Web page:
The Ducati win at Imola in 1972 inspired factory replicas, and racers built their own versions. Dr. Fabio Taglioni sketched out his first 90-degree L-engine as an engineering student in 1948, a 250cc 4-cylinder that was never built. Taglioni was hired away from FB Mondial in 1954 to work for Ducati and laid down the simple shaft-and-bevel OHC system for which Ducatis became best known, right through the company’s last bevel-drive Mike Hailwood Mille twin of 1986. Taglioni’s philosophy was “simplicity, carried to the ultimate extreme,” and his single-cylinder racers and roadsters were immediately successful, being both fast and, most importantly, very durable.
In 1969, Taglioni designed and built four prototype engines, all 90-degree L-twins with various valve operation from pushrod to single-cam and even a three-cam Desmo. It was decided to double-up Ducati’s single-cylinder engine with two shaft-and-bevel single-OHC cylinder heads atop a shapely unit-construction crankcase. The resulting engine was a case of first-time right, and within six months, the prototype was blasting through the Bolognese hills of 1970, vexing all other motorcyclists who tried to catch it, including the new Honda 4, which was simply left in the dust on the twisty local roads.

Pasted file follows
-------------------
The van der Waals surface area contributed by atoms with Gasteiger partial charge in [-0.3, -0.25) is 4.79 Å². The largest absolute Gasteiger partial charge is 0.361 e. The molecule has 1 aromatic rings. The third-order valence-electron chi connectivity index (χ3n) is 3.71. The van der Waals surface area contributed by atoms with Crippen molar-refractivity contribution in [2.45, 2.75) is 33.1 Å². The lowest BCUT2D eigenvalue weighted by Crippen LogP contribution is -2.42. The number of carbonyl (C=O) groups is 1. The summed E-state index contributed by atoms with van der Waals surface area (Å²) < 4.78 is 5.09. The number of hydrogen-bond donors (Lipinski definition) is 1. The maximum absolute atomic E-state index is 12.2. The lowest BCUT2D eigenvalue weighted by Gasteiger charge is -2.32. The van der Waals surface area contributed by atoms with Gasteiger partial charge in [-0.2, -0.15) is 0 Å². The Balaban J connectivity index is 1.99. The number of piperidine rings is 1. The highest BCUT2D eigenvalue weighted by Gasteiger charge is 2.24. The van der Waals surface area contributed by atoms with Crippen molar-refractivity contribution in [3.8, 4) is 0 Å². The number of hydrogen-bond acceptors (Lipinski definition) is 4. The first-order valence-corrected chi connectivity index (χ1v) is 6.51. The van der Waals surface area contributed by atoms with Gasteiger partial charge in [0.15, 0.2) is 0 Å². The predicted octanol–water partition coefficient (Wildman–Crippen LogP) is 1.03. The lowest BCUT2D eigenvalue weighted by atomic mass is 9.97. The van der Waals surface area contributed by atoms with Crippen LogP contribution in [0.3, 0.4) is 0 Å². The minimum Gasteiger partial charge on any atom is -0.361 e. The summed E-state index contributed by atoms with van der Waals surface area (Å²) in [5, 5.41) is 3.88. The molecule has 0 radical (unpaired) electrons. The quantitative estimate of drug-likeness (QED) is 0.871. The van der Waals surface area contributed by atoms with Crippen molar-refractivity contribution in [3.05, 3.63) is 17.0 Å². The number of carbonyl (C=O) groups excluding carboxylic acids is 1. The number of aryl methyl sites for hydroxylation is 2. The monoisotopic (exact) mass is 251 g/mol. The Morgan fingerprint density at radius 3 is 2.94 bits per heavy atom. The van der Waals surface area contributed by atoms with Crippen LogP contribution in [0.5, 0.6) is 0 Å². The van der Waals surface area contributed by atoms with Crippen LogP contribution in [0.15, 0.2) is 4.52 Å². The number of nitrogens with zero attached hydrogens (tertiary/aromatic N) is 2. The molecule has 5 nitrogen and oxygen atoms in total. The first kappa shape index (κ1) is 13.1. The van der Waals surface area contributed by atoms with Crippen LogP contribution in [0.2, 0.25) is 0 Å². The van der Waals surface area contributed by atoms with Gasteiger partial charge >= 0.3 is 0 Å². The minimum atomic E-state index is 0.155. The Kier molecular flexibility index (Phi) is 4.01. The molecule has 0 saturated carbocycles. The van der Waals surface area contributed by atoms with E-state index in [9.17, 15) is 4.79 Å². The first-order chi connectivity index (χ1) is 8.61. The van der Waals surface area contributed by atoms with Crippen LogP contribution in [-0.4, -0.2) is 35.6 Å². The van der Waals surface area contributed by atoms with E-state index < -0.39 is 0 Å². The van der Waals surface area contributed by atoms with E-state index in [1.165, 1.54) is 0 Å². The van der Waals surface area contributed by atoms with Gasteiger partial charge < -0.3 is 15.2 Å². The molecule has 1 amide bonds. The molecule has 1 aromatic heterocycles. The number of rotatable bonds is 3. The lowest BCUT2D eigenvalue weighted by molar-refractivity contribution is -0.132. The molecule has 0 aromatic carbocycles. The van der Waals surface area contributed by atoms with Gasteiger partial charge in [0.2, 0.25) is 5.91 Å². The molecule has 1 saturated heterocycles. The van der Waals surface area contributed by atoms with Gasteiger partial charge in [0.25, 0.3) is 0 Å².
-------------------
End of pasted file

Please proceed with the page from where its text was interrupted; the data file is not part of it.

This prototype, with very little mechanical development, was slightly restyled, given disc brakes up front and sold as the 750GT starting in 1971. It truly was a grand tourer; its engine was dead smooth and torquey, and it provided immaculate (if slightly slow) handling and a perfect riding position. The factory had been racing different versions of the L-twin since 1970 in capacities from 500cc to 750cc, and its victory in the Imola 200—the Daytona of Italy—led the 750SS Imola Replica models, as well as quite a few semi-works machines that were given parts and advice from the factory, to fly the Ducati flag.
This hot 1972 Ducati 750S racer was manufactured in late 1971 or early 1972 and was raced in Yugoslavia from 1976 on, for several years, until Oves Motor AB imported it to Sweden in August 1990. Ove Johansson of the MC Collection, together with Swedish Ducati specialist Torbjörn Lindgren, researched and renovated this racer over the course of the next 15 years. Lindgren´s conclusions, after close contact with Dr. Fabio Taglioni, are included with the machine (the notes are in Swedish).
Report by mecum.com